If there’s anything at all to old cliche that to understand someone, you must know what they fear and what they desire, then reading ghost stories from a different culture must qualify as some sort of significant cross-cultural exchange. Lafcadio Hearn’s “The Faceless Ghost” and Other Macabre Tales from Japan, adapted by Scottish writer Sean Michael Wilson and illustrated by Michiru Morikawa, gives the English-language audience a great opportunity to immerse themselves in a creepy horror-comic environment that hits authentically Japanese notes. It also happens to be nominated for a 2016 Eisner Award in the category of “Best Adaptation from Another Medium”.
The Faceless Ghost is an adaptation of Lafcadio Hearn’s Oriental Ghost Stories, itself a collection of Hearn’s many translations/interpretations of the ghost stories he heard while living in Japan. Hearn, a late Victorian writer whose nationality could be claimed to be Irish, Greek, American and finally an English professor living in Japan, was instrumental in opening western eyes to Japanese culture in the late 19th century. From the template of Hearn’s original stories, Wilson fashions six stories, some longer than others, but all compelling evocations of a mysterious and unfamiliar sense of the macabre.
The first story, “Diplomacy”, is typical of the collection in that it leads the western first-time reader down roads that seem familiar, and then suddenly veer off into unexpected directions. A criminal is being executed, and begs the executioner for mercy; none of this is unusual. Then, the criminal makes a pact that if his severed head can bite a nearby rock as it rolls away, the executioner will recognize this as a sign of his spirit’s hunger for revenge. The usual course from here would be for the head to bite, then the criminal’s spirit return to haunt the executioner and his family, and that is precisely what his wife and family believe is happening when, some time after the execution, strange things start occurring about the house. But the gentleman has no fear: he knows that in the highly parsed vernacular of the spirit world, his pact with the criminal was for the ability to bite down on a rock, and nothing more. On first blush, this seems to follow some of the usual western ghost story contours, and particularly in the twist ending involving a bit of legal doublespeak worthy of Macbeth. But while many western folk tales feature peasants making fun of the upper class and invert gender power dynamics (think of “The Maiden Wiser than the Tsar”), here the social order remains firmly intact, with the big man on top and chuckling at the silly women and fretful servants.
Order is, in fact, a theme that seems to run through all of these stories. Bad thing happen to those who disobey the rules, even (in “Of A Mirror and A Bell”) obeying the rules but not really “feeling it”. That second virtue — being authentic in one’s emotions — also rings loud and clear, especially in the final story, “The Gratitude of Samebito”, where a friendship is tested by a convenient “super power”. Based on these stories, in Japan, a deal is a deal, and not honouring one’s commitment to that deal is a far graver sin than, say, murder or theft. For those earthly crimes, one would be punished, and maybe even killed, but for dishonour, the punishments can last an eternity, and are dealt with by the spirit world. The spirits have very long memories and are on the hunt for deception, as the second story, “Yuki-Onna”, makes perfectly clear. And, making deals with them can lead mortals into unexpected places, such as in “Of A Mirror and A Bell”, which also happens to feature the boldest twist ending in the entire book. The fact that such subtle culture imperatives can be absorbed from an entertaining collection of comic book ghost stories speaks to why this book is one of the Eisner-nominated titles.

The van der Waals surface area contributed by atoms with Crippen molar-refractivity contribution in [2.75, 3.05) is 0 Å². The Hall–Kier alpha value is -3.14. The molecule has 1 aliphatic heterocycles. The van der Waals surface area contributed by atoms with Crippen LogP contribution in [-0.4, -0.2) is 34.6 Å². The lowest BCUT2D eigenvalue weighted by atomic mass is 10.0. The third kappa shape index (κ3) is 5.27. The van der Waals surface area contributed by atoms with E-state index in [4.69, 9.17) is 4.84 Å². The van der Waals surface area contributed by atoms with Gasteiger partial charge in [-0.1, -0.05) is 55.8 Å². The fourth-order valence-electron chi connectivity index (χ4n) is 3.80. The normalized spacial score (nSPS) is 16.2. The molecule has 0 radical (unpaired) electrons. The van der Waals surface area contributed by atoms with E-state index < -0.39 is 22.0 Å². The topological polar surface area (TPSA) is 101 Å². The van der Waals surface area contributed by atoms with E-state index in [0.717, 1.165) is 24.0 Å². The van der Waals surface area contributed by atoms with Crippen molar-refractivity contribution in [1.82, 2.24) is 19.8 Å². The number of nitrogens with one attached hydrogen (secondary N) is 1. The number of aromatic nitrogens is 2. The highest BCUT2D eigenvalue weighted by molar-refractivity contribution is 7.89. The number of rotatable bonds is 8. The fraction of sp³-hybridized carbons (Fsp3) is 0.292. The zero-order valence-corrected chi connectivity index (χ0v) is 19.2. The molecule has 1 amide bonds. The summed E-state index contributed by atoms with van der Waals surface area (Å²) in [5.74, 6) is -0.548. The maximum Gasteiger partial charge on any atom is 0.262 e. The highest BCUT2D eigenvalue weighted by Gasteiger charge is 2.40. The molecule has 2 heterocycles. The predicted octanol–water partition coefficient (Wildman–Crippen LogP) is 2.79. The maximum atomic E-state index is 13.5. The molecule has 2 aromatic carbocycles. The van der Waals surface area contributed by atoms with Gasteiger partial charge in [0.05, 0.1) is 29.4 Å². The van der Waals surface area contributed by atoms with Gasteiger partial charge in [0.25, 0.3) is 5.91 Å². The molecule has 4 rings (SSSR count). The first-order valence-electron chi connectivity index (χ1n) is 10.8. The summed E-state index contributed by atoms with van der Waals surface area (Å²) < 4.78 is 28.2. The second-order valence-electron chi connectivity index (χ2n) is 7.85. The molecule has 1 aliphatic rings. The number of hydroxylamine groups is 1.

The art, by Michiru Morikawa, is dramatic and evocative, with all the hallmarks of the best Japanese comics: beautifully minimalist composition, a great sense of the grotesque, meticulous attention to certain period detail and dress, combined with an energetic comedic sensibility. Black and white was an excellent choice as well, giving particularly the rainy night scenes (and there are plenty of those) a wonderfully eerie quality. And, by the time we get to the final story which features (mild spoilers), a man-shark monster, Morikawa finds a way to make him a fully realized and effective character, asked to play a wide range of emotions.
I learned a great deal from reading this comic and was entertained a great deal more. Its subtle and beautifully pruned storytelling never succumbs to the clumsy posing that sometimes accompanies cross-cultural adaptations, and its art perfectly mirrors the quiet, confident hands behind these wonderfully presented stories. Like all the books profiled in this series, Lafcadio Hearn’s “The Faceless Ghost” and Other Macabre Tales from Japan is deserving of its Eisner nomination and a place on a discerning comic fan’s bookshelf.